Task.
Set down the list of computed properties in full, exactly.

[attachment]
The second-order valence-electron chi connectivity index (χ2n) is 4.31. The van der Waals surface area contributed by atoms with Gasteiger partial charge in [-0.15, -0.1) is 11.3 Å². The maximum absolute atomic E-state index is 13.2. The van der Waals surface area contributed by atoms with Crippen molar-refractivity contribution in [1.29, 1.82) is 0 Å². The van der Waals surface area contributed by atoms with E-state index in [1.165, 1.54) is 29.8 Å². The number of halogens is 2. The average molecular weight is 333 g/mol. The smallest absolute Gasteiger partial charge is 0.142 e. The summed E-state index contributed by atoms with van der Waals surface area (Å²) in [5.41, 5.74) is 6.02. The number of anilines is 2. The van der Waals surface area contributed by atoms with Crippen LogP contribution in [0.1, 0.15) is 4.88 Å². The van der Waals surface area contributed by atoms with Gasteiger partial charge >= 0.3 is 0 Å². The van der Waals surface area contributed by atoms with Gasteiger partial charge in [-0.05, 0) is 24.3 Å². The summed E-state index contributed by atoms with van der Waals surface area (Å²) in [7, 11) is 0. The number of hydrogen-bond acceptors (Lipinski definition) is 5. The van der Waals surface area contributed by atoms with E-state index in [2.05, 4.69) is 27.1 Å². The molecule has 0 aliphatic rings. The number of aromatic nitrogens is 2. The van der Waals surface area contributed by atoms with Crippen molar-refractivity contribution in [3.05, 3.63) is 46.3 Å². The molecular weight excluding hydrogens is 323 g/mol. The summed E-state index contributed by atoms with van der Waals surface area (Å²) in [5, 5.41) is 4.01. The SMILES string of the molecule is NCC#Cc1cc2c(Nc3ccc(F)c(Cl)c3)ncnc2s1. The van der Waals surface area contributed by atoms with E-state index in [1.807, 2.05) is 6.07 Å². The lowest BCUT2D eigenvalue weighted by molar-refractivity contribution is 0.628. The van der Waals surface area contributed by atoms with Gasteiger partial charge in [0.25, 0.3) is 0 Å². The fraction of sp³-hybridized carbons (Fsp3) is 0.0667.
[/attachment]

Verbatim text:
The second-order valence-electron chi connectivity index (χ2n) is 4.31. The van der Waals surface area contributed by atoms with Gasteiger partial charge in [-0.15, -0.1) is 11.3 Å². The maximum absolute atomic E-state index is 13.2. The van der Waals surface area contributed by atoms with Crippen molar-refractivity contribution in [1.29, 1.82) is 0 Å². The van der Waals surface area contributed by atoms with E-state index in [1.165, 1.54) is 29.8 Å². The number of halogens is 2. The average molecular weight is 333 g/mol. The smallest absolute Gasteiger partial charge is 0.142 e. The summed E-state index contributed by atoms with van der Waals surface area (Å²) in [5.41, 5.74) is 6.02. The number of anilines is 2. The van der Waals surface area contributed by atoms with Crippen LogP contribution in [0.1, 0.15) is 4.88 Å². The van der Waals surface area contributed by atoms with Gasteiger partial charge >= 0.3 is 0 Å². The van der Waals surface area contributed by atoms with Gasteiger partial charge in [-0.05, 0) is 24.3 Å². The summed E-state index contributed by atoms with van der Waals surface area (Å²) in [7, 11) is 0. The number of hydrogen-bond acceptors (Lipinski definition) is 5. The van der Waals surface area contributed by atoms with E-state index in [2.05, 4.69) is 27.1 Å². The molecule has 0 aliphatic rings. The number of aromatic nitrogens is 2. The van der Waals surface area contributed by atoms with Crippen molar-refractivity contribution in [3.05, 3.63) is 46.3 Å². The molecular weight excluding hydrogens is 323 g/mol. The summed E-state index contributed by atoms with van der Waals surface area (Å²) in [5, 5.41) is 4.01. The SMILES string of the molecule is NCC#Cc1cc2c(Nc3ccc(F)c(Cl)c3)ncnc2s1. The van der Waals surface area contributed by atoms with E-state index in [1.807, 2.05) is 6.07 Å². The lowest BCUT2D eigenvalue weighted by molar-refractivity contribution is 0.628. The van der Waals surface area contributed by atoms with Gasteiger partial charge in [0.25, 0.3) is 0 Å². The fraction of sp³-hybridized carbons (Fsp3) is 0.0667.